Perhaps the only working prototype of Intel’s abandoned Larabee GPU just sold for more than scalped, pandemic-era AMD or Nvidia graphics card. This lovely blue component, one of the only remaining reminders of Intel’s failed attempt at a discrete GPU, was purchased on eBay France for €4,650, or $5,234.
The graphics card is said to be functional and a screenshot in the listing shows a BIOS startup page. However, this is a prototype engineering sample without drivers, so not exactly the sort of thing you’d use to play Crysis. It would be better suited for a museum as an endangered species, one that was set to compete against AMD and Nvidia until Intel canceled the project in 2010, citing delays that made the GPU “uncompetitive.”
While $5,000 is nothing to sneeze at, one might have expected such a rare component to command an even higher price. After all, the seller might be right when stressing that “this could be your only chance to get this piece of history.” We don’t know how the seller, who has a 100% satisfaction rating (for whatever that’s worth) obtained this GPU, but their past listings consist of various rare gadgets.
The seller also claims that this is the “one and only working Larrabee prototype in the world,” and they appear to have uploaded a YouTube video showing the GPU installed in a desktop and running on Windows. As for the claim of this being the “only” one around, it’s worth noting that at least one other YouTuber claims to have a running prototype.
Larrabee was announced in 2008 as Intel’s reentrance into the discrete desktop GPU, or more accurately, GPGPU (general-purpose computing on graphics processing units) space. Rather than create a graphics card meant for gaming, Intel’s version, based on x86, was a hybrid between a CPU and a GPU. As Tom’s Hardware notes, the goal was for the silicon to go beyond gaming and assist the CPU in a wider range of workloads, with effects other GPUs didn’t support, like real-time ray-tracing and irregular shadow mapping.
Larabee was based on Pentium designs and contained 32 four-way multithreaded cores, each with a 512-bit vector processing unit, and a 1,024-bit (512-bit bidirectional) memory bus. Since this card wasn’t built for gaming, it ran far behind comparable AMD and Nvidia GPUs, achieving about one-fourth of the gaming performance. But since it was a hybrid chip, Larabee could supposedly run its own operating system.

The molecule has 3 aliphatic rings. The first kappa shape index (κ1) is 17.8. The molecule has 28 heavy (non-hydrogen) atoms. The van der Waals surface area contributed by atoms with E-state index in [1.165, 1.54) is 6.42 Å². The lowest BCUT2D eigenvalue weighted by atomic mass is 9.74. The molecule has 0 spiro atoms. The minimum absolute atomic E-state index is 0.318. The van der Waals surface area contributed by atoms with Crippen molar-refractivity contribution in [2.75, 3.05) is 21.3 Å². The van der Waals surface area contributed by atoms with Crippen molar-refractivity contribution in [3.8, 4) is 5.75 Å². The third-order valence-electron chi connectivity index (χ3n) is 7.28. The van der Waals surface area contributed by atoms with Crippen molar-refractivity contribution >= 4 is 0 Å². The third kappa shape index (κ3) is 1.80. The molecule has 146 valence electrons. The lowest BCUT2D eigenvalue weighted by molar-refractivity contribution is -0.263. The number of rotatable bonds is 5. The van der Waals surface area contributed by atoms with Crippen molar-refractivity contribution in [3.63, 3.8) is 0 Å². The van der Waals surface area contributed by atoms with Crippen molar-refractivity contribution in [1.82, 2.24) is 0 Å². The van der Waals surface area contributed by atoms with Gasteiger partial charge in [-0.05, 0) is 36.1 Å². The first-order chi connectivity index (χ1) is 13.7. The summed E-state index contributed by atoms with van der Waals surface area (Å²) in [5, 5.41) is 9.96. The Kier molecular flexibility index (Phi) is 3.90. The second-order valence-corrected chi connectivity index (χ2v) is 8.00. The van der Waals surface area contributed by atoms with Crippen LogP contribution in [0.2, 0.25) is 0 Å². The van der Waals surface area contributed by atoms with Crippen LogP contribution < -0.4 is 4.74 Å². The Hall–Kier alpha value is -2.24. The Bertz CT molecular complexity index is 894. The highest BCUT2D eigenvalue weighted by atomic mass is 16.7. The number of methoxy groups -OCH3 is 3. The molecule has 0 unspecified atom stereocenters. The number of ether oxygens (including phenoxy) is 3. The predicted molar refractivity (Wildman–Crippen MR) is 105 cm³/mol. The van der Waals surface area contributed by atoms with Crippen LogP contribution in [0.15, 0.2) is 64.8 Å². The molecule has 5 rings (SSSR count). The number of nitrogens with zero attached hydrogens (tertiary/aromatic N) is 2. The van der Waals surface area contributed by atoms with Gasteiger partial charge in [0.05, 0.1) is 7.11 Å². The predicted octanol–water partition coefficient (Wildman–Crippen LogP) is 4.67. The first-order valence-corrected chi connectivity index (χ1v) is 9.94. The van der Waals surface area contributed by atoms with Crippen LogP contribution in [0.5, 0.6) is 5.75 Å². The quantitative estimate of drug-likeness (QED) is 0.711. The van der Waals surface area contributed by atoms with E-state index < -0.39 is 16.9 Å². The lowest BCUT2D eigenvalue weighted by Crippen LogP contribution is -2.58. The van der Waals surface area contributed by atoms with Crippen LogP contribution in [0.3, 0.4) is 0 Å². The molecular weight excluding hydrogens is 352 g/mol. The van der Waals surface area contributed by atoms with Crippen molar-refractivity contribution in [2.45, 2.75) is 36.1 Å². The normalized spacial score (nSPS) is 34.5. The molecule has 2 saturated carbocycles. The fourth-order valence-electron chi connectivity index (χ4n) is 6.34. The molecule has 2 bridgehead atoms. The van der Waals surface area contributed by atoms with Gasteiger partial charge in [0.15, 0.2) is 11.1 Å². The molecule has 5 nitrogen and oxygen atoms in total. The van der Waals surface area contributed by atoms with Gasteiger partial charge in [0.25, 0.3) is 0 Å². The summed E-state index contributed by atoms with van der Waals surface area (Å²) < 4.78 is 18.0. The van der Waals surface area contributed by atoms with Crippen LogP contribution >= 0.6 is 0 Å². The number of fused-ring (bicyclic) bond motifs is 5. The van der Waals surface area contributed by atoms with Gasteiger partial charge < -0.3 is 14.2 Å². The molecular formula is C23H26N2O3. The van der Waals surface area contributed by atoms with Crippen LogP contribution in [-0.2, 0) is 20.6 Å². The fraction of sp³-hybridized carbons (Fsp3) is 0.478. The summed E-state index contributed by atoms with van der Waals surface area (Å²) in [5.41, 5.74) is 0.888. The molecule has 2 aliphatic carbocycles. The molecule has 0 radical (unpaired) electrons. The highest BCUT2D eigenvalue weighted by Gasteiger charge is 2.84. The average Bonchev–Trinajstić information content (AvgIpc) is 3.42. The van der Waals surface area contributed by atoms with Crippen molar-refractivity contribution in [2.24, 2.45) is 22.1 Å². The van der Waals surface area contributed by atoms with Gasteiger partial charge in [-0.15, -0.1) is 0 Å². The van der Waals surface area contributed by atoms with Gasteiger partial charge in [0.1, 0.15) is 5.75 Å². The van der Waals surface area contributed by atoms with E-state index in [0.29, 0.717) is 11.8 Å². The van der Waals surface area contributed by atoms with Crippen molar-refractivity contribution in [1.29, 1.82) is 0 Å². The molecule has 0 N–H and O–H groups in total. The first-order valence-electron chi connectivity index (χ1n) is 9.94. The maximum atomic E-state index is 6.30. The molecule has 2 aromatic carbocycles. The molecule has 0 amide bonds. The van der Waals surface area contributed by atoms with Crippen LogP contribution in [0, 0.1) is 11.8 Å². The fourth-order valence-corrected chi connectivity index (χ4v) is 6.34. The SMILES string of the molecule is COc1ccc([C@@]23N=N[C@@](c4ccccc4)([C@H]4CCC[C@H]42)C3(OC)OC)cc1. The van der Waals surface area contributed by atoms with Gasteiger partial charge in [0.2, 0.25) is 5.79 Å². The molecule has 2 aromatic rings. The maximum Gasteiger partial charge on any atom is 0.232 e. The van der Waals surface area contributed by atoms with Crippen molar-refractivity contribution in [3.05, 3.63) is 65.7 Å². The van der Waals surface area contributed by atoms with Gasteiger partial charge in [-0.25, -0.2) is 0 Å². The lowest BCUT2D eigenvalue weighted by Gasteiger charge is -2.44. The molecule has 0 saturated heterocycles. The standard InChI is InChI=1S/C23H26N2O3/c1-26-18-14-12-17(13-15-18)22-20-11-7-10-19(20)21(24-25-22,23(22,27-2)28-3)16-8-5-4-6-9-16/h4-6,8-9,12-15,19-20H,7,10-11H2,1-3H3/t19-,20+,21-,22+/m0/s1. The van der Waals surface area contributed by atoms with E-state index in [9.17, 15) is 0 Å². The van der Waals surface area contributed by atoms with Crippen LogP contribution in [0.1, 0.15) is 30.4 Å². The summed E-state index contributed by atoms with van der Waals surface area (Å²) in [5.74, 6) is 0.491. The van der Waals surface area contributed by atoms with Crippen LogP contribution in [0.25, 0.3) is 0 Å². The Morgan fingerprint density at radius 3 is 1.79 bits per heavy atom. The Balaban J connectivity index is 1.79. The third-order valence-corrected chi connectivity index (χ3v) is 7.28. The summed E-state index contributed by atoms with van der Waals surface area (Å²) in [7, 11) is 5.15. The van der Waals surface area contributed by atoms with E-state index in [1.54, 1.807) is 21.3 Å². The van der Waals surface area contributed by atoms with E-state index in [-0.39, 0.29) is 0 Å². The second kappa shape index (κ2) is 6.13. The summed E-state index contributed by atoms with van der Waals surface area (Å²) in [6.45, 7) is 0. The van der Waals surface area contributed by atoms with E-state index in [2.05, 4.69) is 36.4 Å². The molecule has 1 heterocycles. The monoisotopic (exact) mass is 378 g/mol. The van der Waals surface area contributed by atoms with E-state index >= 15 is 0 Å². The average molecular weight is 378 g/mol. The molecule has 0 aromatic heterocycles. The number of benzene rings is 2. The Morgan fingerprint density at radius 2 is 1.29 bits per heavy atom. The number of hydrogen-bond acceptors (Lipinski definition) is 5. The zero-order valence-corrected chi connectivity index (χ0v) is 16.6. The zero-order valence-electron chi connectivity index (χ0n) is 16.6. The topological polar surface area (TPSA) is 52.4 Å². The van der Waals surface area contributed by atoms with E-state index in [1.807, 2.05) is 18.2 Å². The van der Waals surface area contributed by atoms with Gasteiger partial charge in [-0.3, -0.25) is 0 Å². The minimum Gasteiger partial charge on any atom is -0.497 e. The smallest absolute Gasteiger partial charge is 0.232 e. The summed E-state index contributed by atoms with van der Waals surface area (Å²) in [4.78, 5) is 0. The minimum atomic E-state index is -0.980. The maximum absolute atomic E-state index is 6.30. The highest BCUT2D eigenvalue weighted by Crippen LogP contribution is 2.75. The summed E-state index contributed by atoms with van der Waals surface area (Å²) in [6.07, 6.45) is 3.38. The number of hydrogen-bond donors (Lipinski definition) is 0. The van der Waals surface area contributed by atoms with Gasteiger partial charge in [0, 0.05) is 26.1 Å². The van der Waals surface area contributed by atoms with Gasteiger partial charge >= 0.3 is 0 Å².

The discrete hybrid card ultimately failed due to various bugs and delays, but the underlying technology lived on. Intel’s supercomputing division would eventually adopt the tech and release Xeon Phi, a series of manycore processors, including Knights Corner, which would be used in China’s Tianhe-2 supercomputer, the fastest of its kind from 2013 to 2015. If you want to learn more about that chip, this Linus Tech Tips video is worth a watch.
Tom Forsyth, one of Larrabee’s chief designers, wrote in a blog post that he is often asked about the project and his response might surprise some: “Every month or so, someone will ask me what happened to Larrabee and why it failed so badly. And I then try to explain to them that not only didn’t it fail, it was a pretty huge success.”
He admitted that the card struggled when it came to gaming, but that was a result of politics and time, not necessarily a fault of Larrabee, “Larrabee did run graphics, and it ran it surprisingly well. Larrabee emulated a fully DirectX11 and OpenGL4.x compliant graphics card - by which I mean it was a PCIe card, you plugged it into your machine, you plugged the monitor into the back, you installed the standard Windows driver, and... it was a graphics card. There were no other graphics cards in the system. It had the full DX11 feature set, and there were over 300 titles running perfectly.”
Intel is now gearing up to reenter the discrete GPU space with Arc Alchemist. The company announced last month that the long-awaited high-end discrete graphics has started shipping to laptop and desktop vendors. We haven’t yet seen comparisons between Arc and AMD/Nvidia chips, but Intel GPU boss Raja Koduri tweeted last week that his mission is to get “millions of Arc GPUs into the hands of PC gamers every year.”